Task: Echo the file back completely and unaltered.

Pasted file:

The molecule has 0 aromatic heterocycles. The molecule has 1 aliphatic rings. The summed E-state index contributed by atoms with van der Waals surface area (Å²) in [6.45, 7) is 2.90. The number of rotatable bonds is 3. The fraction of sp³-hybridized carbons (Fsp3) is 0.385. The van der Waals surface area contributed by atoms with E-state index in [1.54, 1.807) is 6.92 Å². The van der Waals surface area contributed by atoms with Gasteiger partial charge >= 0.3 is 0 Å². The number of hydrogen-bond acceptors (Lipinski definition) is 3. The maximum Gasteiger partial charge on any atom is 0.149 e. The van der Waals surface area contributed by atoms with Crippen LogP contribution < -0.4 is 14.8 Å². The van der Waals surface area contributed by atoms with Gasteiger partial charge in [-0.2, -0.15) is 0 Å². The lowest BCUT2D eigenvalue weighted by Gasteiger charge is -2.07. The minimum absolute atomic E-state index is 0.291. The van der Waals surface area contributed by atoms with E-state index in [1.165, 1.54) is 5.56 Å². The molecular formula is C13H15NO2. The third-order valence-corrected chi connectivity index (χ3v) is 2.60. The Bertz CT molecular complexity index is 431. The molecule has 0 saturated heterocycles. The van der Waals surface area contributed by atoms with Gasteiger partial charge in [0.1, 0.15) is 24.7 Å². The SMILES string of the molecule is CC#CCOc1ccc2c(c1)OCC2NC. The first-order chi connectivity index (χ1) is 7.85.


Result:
The molecule has 0 aromatic heterocycles. The molecule has 1 aliphatic rings. The summed E-state index contributed by atoms with van der Waals surface area (Å²) in [6.45, 7) is 2.90. The number of rotatable bonds is 3. The fraction of sp³-hybridized carbons (Fsp3) is 0.385. The van der Waals surface area contributed by atoms with E-state index in [1.54, 1.807) is 6.92 Å². The van der Waals surface area contributed by atoms with Gasteiger partial charge >= 0.3 is 0 Å². The number of hydrogen-bond acceptors (Lipinski definition) is 3. The maximum Gasteiger partial charge on any atom is 0.149 e. The van der Waals surface area contributed by atoms with Crippen LogP contribution < -0.4 is 14.8 Å². The van der Waals surface area contributed by atoms with Gasteiger partial charge in [-0.2, -0.15) is 0 Å². The lowest BCUT2D eigenvalue weighted by Gasteiger charge is -2.07. The minimum absolute atomic E-state index is 0.291. The van der Waals surface area contributed by atoms with E-state index in [1.165, 1.54) is 5.56 Å². The molecular formula is C13H15NO2. The third-order valence-corrected chi connectivity index (χ3v) is 2.60. The Bertz CT molecular complexity index is 431. The molecule has 0 saturated heterocycles. The van der Waals surface area contributed by atoms with Gasteiger partial charge in [0.1, 0.15) is 24.7 Å². The SMILES string of the molecule is CC#CCOc1ccc2c(c1)OCC2NC. The first-order chi connectivity index (χ1) is 7.85.